focussing on the task at hand (Moran, 1990).
Cultural background may influence coping and reactions to incidents, but in Australia the
majority of emergency workers are either of Anglo-Celtic origin or second generation
Australians (eg Moran et al, 1992). This bias is not due to any formal policy, but is perhaps
a consequence of cultural expectations and opportunities. It would be interesting to evaluate
the impact of ethnicity on emergency workers' trauma where there are sufficient numbers for
comparison. To date there do not seem to be any major differences reported (McCammon,
Culture does not only refer to ethnicity of course. The culture (ethos) of the emergency
organisation can influence reactions to trauma and stressful incidents. Humour, for example,
is a coping strategy often found in extreme environments (Moran, 1990), but one which
frequently depends on the acceptance of coworkers. Rosenberg (1991) found humour was
passed on from experienced to inexperienced emergency paramedics through observational
learning. A novice worker may also learn from observation not to joke under certain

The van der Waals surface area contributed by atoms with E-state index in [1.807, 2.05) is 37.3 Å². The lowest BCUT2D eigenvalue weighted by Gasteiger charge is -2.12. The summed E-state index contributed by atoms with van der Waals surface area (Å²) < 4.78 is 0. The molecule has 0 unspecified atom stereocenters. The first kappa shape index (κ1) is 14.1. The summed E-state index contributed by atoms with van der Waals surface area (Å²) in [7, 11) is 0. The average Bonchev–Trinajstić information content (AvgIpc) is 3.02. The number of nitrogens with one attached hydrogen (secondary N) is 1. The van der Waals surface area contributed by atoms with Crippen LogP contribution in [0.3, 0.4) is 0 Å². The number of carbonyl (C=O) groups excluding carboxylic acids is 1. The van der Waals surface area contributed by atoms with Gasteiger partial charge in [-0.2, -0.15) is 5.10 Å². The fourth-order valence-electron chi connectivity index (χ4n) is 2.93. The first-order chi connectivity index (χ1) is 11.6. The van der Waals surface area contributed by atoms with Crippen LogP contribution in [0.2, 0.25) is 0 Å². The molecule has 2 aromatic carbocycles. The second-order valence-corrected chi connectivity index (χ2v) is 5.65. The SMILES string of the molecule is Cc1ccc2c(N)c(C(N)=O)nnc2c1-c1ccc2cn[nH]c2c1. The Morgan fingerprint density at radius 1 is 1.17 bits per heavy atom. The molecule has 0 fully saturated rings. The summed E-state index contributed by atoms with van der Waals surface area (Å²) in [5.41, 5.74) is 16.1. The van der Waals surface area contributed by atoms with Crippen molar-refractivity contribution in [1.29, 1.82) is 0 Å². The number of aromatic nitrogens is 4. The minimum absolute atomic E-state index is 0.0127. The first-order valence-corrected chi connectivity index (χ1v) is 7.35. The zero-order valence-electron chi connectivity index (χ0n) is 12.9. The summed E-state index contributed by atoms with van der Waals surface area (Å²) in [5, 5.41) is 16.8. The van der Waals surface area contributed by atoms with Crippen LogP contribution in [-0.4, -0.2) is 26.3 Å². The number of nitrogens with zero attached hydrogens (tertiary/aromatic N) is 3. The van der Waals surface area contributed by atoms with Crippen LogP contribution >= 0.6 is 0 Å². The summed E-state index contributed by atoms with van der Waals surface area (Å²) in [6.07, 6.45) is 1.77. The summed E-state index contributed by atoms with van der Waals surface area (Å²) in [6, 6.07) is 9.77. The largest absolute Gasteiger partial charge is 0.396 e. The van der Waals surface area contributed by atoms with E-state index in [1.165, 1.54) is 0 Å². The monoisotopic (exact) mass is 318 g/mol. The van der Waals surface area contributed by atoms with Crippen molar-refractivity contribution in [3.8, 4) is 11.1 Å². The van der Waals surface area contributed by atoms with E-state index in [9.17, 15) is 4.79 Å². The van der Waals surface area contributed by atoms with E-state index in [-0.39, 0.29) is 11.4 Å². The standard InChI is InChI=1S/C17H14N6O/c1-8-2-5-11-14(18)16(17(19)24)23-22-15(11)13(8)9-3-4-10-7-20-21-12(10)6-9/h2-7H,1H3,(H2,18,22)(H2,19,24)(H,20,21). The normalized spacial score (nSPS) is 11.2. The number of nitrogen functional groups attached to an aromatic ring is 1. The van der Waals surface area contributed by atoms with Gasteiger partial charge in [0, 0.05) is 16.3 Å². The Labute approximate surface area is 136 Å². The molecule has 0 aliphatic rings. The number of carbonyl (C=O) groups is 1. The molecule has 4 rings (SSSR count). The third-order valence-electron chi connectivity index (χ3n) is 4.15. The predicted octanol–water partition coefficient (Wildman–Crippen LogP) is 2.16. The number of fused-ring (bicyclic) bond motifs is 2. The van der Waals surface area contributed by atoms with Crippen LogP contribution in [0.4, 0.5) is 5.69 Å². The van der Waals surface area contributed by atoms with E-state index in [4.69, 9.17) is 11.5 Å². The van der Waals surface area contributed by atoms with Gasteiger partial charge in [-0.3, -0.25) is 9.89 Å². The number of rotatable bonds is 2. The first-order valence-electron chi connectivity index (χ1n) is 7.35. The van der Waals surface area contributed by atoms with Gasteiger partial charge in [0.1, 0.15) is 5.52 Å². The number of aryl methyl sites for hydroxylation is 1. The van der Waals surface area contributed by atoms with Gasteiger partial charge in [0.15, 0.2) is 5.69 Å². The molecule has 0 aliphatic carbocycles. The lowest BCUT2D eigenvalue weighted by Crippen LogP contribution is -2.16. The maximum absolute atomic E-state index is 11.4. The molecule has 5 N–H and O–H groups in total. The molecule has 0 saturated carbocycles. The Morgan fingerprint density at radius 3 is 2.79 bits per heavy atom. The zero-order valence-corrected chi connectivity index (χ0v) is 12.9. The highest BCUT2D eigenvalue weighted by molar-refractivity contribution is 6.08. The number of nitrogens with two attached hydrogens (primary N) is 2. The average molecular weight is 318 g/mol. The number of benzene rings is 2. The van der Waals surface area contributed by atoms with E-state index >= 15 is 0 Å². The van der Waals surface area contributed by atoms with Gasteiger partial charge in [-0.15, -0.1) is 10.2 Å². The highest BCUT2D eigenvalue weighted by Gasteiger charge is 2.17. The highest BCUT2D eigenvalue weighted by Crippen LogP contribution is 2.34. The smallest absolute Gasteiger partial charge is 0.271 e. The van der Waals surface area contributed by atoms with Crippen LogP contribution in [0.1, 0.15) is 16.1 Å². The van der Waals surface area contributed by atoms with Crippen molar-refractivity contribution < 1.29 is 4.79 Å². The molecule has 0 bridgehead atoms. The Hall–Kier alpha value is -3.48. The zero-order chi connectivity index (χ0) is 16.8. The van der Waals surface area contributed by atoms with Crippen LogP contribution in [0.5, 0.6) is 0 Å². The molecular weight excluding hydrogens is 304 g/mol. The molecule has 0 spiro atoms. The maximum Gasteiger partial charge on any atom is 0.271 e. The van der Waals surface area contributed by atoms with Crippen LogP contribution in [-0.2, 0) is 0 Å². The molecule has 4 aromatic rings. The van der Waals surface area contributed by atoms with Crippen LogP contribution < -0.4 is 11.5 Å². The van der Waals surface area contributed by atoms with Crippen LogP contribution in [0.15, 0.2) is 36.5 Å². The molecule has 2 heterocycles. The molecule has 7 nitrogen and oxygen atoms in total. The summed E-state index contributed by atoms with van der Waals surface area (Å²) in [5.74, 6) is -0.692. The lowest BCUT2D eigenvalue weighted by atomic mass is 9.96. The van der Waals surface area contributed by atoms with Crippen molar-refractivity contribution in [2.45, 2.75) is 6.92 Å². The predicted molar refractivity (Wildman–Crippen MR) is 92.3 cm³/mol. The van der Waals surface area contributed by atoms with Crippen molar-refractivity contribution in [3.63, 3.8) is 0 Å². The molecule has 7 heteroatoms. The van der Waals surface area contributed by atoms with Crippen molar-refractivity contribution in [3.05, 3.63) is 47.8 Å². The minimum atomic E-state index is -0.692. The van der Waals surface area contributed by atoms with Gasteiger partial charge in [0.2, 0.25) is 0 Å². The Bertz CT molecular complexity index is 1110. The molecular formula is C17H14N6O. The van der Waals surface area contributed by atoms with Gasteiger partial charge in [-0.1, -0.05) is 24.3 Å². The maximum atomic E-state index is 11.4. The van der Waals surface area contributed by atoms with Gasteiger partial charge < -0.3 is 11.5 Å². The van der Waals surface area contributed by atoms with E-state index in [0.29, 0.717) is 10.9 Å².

circumstances. Other coping strategies may also develop in this way. Perhaps one of the more
influential sources of observational learning is the informal debriefing sessions which occur
during clean up at the station or depot after an incident. Anecdotally, many workers report
these informal sessions are as valuable as formal ones. However, Moran and Colless (1995a)
found formal debriefing sessions were more likely to be rated as useful when respondents had
past experience with traumatic incidents. Formal debriefing sessions expose workers to
information and opportunities for referral they might not otherwise encounter during informal
Many workers mention they learn how to deal with stressful incidents and traumatic
exposures through working with more experienced workers. For example, station officers may
show new emergency workers their first dead body in a deliberate but controlled fashion,
rather than let the new emergency worker face this alone. They actively model coping styles,
as well as gradually expose the new worker to trauma. Of course, this is not always possible
and recruits just out of training can find themselves in the midst of trauma within hours of
starting their first shift.
The negative impact of trauma on emergency workers has been widely discussed in recent
years, putting paid to the macho stereotype. Discussion in the past was often limited to the
effects of combat and not widely disseminated. Providing this information to a wider forum
was long overdue, but unfortunately in some circles it was adopted so enthusiastically that